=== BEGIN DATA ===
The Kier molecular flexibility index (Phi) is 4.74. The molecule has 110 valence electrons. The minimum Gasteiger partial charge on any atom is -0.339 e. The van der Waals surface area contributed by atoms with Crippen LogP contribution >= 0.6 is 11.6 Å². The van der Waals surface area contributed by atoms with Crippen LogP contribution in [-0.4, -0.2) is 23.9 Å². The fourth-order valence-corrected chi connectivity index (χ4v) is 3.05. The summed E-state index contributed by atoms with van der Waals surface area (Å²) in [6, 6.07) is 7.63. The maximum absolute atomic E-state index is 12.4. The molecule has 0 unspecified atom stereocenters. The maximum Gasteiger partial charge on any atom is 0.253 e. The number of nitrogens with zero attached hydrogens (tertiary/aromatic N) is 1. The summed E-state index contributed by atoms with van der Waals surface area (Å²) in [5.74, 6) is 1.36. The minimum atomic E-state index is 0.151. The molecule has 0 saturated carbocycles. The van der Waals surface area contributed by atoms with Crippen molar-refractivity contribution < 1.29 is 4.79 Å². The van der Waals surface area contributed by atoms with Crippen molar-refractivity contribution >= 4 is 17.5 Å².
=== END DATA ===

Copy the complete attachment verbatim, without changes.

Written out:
The Kier molecular flexibility index (Phi) is 4.74. The molecule has 110 valence electrons. The minimum Gasteiger partial charge on any atom is -0.339 e. The van der Waals surface area contributed by atoms with Crippen LogP contribution >= 0.6 is 11.6 Å². The van der Waals surface area contributed by atoms with Crippen LogP contribution in [-0.4, -0.2) is 23.9 Å². The fourth-order valence-corrected chi connectivity index (χ4v) is 3.05. The summed E-state index contributed by atoms with van der Waals surface area (Å²) in [6, 6.07) is 7.63. The maximum absolute atomic E-state index is 12.4. The molecule has 0 unspecified atom stereocenters. The maximum Gasteiger partial charge on any atom is 0.253 e. The number of nitrogens with zero attached hydrogens (tertiary/aromatic N) is 1. The summed E-state index contributed by atoms with van der Waals surface area (Å²) in [5.74, 6) is 1.36. The minimum atomic E-state index is 0.151. The molecule has 0 saturated carbocycles. The van der Waals surface area contributed by atoms with Crippen molar-refractivity contribution < 1.29 is 4.79 Å². The van der Waals surface area contributed by atoms with Crippen molar-refractivity contribution >= 4 is 17.5 Å².